This month we are celebrating 20 years in business. You have all seen the stats: most businesses do not make it to 20 years. Not only are we still here, but we are stronger than ever. What started as two co-founders and one employee serving a handful of clients has grown to a firm of 32 people serving over 300 families and institutions. Today True North manages over $2B in AUM, is financially sound, and continues to grow through this unprecedented environment. Our firm has no debt, we did not need a PPP loan to stay afloat, and we just hired two new team members. We are grateful every day for the opportunity to help fulfill lives, and we owe our success to you.
I have stated a number of times over the past two months that this COVID-19-induced lifestyle feels like stepping back in time to my childhood. Nights and weekends, normally filled during the Spring by kids’ sports and countless other obligations, have given way to activities such as family walks and bike rides, dinner at the table every night, and puzzles in the living room. No doubt exists for me that on a personal level there are some lessons around priorities that I will take away from the experience.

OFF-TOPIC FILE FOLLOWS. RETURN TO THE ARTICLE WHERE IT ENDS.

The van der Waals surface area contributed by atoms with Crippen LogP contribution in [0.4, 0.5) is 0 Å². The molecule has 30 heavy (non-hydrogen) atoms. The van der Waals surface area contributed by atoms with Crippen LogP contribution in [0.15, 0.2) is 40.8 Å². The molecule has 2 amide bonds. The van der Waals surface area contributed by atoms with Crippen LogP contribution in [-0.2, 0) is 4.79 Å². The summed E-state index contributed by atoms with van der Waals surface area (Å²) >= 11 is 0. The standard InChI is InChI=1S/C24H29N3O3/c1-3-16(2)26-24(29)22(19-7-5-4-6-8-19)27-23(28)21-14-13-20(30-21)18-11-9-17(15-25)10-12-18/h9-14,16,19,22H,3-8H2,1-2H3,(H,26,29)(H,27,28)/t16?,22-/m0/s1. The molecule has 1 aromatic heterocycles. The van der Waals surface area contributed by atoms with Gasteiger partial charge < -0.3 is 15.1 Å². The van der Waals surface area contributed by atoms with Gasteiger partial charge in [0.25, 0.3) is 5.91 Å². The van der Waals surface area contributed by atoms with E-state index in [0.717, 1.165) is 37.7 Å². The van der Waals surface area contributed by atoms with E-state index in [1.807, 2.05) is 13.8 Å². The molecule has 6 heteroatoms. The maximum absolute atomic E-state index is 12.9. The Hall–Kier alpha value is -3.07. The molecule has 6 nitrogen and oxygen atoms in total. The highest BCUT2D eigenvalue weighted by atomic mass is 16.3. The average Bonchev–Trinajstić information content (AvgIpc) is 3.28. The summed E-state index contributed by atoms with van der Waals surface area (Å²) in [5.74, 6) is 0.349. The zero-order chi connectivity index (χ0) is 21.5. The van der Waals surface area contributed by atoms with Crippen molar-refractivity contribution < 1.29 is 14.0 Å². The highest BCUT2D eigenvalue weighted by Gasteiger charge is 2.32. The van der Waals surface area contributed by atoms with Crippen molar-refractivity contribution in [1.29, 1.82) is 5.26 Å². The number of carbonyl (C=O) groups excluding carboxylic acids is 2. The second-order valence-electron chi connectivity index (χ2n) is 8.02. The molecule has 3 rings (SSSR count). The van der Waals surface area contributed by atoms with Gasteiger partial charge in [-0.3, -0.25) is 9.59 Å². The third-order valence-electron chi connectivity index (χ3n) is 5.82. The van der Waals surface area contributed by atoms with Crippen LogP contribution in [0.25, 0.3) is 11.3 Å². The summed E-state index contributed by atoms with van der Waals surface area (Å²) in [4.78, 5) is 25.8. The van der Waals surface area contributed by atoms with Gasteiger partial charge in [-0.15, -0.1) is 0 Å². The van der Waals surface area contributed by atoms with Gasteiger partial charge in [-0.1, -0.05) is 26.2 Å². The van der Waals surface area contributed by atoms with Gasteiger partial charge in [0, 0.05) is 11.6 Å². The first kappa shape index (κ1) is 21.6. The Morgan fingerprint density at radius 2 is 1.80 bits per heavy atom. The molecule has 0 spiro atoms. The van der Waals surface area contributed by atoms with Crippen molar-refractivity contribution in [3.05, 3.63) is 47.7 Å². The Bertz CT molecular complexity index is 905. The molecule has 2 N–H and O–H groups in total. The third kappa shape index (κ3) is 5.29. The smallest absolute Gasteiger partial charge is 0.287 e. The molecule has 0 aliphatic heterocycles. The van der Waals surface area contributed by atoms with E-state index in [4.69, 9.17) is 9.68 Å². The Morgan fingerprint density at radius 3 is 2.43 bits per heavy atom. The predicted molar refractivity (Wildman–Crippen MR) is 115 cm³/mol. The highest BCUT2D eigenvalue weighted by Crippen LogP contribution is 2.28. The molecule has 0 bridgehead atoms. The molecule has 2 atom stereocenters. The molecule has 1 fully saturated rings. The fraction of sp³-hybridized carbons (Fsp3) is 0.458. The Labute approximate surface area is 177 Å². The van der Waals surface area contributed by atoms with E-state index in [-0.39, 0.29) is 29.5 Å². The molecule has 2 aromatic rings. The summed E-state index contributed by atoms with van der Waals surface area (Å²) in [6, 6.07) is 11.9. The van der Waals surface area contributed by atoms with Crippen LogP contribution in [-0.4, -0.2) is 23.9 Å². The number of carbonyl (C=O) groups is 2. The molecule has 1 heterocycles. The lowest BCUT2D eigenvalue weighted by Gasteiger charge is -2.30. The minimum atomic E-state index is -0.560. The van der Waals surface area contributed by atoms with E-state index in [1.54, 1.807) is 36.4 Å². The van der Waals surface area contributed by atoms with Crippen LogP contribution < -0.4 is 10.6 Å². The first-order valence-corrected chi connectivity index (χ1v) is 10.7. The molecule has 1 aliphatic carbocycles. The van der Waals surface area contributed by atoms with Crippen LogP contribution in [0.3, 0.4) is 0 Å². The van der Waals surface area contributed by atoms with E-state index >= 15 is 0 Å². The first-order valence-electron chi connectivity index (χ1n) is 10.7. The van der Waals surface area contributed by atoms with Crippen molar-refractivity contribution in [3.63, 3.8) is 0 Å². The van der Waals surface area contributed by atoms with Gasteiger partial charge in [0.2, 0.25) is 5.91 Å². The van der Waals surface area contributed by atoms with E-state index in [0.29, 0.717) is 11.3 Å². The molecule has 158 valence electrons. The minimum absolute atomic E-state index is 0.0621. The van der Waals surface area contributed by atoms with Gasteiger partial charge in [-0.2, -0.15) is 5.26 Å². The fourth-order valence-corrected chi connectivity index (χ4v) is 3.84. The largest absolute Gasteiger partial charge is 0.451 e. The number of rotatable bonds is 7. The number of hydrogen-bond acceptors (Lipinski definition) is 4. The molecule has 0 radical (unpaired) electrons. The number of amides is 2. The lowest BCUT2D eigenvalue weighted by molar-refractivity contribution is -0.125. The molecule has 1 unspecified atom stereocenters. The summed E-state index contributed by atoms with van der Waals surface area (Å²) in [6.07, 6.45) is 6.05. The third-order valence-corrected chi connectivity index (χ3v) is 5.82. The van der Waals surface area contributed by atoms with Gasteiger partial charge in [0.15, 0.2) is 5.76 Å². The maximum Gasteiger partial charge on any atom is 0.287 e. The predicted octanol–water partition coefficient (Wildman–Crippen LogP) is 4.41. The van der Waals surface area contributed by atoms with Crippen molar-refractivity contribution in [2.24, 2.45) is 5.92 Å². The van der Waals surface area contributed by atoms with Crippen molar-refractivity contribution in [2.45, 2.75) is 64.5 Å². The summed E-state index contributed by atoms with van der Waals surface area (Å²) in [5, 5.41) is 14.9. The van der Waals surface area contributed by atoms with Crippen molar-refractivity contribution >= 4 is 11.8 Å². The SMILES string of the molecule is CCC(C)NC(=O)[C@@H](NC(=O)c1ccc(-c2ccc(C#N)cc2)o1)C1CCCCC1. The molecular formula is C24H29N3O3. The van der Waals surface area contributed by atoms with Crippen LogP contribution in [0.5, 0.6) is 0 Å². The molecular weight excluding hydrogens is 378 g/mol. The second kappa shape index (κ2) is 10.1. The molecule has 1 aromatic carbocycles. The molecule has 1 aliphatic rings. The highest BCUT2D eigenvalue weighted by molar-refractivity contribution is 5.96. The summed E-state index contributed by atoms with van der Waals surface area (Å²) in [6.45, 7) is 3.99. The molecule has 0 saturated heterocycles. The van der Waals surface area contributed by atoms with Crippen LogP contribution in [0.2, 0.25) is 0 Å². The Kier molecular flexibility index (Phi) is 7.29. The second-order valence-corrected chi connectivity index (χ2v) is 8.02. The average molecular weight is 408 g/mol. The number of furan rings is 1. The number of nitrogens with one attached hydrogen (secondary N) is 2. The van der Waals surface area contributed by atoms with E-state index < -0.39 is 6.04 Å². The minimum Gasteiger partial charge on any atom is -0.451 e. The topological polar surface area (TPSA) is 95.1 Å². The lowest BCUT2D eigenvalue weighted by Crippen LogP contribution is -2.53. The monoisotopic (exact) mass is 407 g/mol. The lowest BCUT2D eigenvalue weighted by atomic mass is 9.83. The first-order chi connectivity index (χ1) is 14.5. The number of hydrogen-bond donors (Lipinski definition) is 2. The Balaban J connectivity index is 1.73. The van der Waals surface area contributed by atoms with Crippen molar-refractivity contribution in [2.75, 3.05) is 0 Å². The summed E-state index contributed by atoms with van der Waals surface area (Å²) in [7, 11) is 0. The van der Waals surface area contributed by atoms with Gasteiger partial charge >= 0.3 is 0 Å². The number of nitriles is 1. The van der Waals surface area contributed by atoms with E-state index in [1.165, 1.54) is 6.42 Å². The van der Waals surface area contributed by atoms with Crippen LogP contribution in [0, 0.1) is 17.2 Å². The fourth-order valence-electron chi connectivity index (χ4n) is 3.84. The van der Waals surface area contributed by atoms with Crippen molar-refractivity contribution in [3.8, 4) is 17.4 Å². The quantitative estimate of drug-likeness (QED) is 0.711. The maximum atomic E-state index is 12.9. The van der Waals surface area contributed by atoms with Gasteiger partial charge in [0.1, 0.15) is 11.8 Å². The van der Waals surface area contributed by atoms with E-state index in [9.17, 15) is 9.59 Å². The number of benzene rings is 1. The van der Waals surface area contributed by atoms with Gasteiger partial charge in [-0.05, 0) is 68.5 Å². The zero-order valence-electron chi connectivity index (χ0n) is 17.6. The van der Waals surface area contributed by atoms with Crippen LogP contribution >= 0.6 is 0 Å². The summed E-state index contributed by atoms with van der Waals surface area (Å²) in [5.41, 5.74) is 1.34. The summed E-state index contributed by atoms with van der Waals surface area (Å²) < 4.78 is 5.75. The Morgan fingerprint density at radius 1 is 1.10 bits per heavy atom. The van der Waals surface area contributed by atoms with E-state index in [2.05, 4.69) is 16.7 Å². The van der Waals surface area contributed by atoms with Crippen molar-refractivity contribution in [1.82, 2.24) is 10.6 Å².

In Western’s 2012 Q2 letter we discussed a few historic natural disasters (notably, the 1900 Galveston hurricane) that acted as “black swan” events to alter the course of history around their geographic location. One question posed in the letter revolved around whether the 2011 Fukushima nuclear reactor meltdown in Japan – precipitated by a historically devastating earthquake and the resulting tsunami – would have long-term ramifications across the global power generation industry. Only a year out from the disaster, the extent of long-term damage to the global psyche regarding nuclear power was not yet knowable. Today, almost nine years later, the answer is very clear. Short of some unknown catalyst occurring in the future and changing the current arc of history yet again, nuclear power generation is not long for this world.